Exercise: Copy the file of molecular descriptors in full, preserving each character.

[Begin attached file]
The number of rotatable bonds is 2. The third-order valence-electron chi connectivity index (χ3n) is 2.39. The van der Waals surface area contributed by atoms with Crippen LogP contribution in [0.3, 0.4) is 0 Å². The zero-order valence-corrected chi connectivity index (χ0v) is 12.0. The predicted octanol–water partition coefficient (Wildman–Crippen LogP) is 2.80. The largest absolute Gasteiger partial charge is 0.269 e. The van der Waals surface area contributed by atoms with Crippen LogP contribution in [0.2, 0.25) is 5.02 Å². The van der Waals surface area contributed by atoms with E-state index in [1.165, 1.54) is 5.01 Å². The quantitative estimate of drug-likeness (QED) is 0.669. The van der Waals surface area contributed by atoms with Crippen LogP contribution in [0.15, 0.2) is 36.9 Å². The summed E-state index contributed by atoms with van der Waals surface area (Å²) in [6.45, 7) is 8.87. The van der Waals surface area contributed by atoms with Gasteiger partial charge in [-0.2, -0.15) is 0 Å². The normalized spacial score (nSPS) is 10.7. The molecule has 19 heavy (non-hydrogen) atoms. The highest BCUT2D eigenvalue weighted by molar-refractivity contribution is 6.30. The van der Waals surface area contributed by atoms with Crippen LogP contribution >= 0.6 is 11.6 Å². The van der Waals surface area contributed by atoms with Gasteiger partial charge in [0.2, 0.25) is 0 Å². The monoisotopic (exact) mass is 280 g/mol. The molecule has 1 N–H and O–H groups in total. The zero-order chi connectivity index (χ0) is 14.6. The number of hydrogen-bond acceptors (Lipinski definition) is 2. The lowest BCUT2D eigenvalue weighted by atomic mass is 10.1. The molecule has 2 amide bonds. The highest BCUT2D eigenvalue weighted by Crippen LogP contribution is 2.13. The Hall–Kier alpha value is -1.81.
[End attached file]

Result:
The number of rotatable bonds is 2. The third-order valence-electron chi connectivity index (χ3n) is 2.39. The van der Waals surface area contributed by atoms with Crippen LogP contribution in [0.3, 0.4) is 0 Å². The zero-order valence-corrected chi connectivity index (χ0v) is 12.0. The predicted octanol–water partition coefficient (Wildman–Crippen LogP) is 2.80. The largest absolute Gasteiger partial charge is 0.269 e. The van der Waals surface area contributed by atoms with Crippen LogP contribution in [0.2, 0.25) is 5.02 Å². The van der Waals surface area contributed by atoms with E-state index in [1.165, 1.54) is 5.01 Å². The quantitative estimate of drug-likeness (QED) is 0.669. The van der Waals surface area contributed by atoms with Crippen LogP contribution in [0.15, 0.2) is 36.9 Å². The summed E-state index contributed by atoms with van der Waals surface area (Å²) in [6.45, 7) is 8.87. The van der Waals surface area contributed by atoms with Gasteiger partial charge in [-0.2, -0.15) is 0 Å². The normalized spacial score (nSPS) is 10.7. The molecule has 19 heavy (non-hydrogen) atoms. The highest BCUT2D eigenvalue weighted by molar-refractivity contribution is 6.30. The van der Waals surface area contributed by atoms with Crippen LogP contribution >= 0.6 is 11.6 Å². The van der Waals surface area contributed by atoms with Gasteiger partial charge in [0.2, 0.25) is 0 Å². The monoisotopic (exact) mass is 280 g/mol. The molecule has 1 N–H and O–H groups in total. The zero-order chi connectivity index (χ0) is 14.6. The number of hydrogen-bond acceptors (Lipinski definition) is 2. The lowest BCUT2D eigenvalue weighted by atomic mass is 10.1. The molecule has 2 amide bonds. The highest BCUT2D eigenvalue weighted by Crippen LogP contribution is 2.13. The Hall–Kier alpha value is -1.81.